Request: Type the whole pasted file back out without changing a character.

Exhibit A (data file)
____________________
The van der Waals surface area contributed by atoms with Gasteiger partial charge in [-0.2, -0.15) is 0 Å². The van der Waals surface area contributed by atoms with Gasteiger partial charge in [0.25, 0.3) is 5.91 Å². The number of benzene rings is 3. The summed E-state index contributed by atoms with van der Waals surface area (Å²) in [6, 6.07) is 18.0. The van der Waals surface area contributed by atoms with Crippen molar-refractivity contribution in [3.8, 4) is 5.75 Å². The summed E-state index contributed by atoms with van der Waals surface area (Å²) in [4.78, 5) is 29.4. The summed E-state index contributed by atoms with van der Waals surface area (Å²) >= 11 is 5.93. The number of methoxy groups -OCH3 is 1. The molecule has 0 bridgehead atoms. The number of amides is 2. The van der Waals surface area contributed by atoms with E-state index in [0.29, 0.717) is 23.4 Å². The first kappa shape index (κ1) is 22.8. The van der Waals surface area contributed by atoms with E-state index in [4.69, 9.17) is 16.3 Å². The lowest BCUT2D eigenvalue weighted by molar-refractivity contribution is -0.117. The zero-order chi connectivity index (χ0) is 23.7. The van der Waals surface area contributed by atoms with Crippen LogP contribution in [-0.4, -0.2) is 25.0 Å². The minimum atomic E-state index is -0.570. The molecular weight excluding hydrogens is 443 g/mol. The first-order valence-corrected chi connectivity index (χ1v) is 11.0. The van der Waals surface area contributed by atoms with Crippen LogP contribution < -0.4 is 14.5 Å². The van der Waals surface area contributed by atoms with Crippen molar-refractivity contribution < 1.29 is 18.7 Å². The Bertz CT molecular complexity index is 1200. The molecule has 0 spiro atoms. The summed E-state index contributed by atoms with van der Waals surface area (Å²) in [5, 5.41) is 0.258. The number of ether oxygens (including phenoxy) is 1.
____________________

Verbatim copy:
The van der Waals surface area contributed by atoms with Gasteiger partial charge in [-0.2, -0.15) is 0 Å². The van der Waals surface area contributed by atoms with Gasteiger partial charge in [0.25, 0.3) is 5.91 Å². The number of benzene rings is 3. The summed E-state index contributed by atoms with van der Waals surface area (Å²) in [6, 6.07) is 18.0. The van der Waals surface area contributed by atoms with Crippen molar-refractivity contribution in [3.8, 4) is 5.75 Å². The summed E-state index contributed by atoms with van der Waals surface area (Å²) in [4.78, 5) is 29.4. The summed E-state index contributed by atoms with van der Waals surface area (Å²) >= 11 is 5.93. The number of methoxy groups -OCH3 is 1. The molecule has 0 bridgehead atoms. The number of amides is 2. The van der Waals surface area contributed by atoms with E-state index in [0.29, 0.717) is 23.4 Å². The first kappa shape index (κ1) is 22.8. The van der Waals surface area contributed by atoms with E-state index in [4.69, 9.17) is 16.3 Å². The lowest BCUT2D eigenvalue weighted by molar-refractivity contribution is -0.117. The zero-order chi connectivity index (χ0) is 23.7. The van der Waals surface area contributed by atoms with Crippen LogP contribution in [-0.4, -0.2) is 25.0 Å². The minimum atomic E-state index is -0.570. The molecular weight excluding hydrogens is 443 g/mol. The first-order valence-corrected chi connectivity index (χ1v) is 11.0. The van der Waals surface area contributed by atoms with Crippen LogP contribution < -0.4 is 14.5 Å². The van der Waals surface area contributed by atoms with Crippen molar-refractivity contribution < 1.29 is 18.7 Å². The Bertz CT molecular complexity index is 1200. The molecule has 0 spiro atoms. The summed E-state index contributed by atoms with van der Waals surface area (Å²) in [5, 5.41) is 0.258. The number of ether oxygens (including phenoxy) is 1.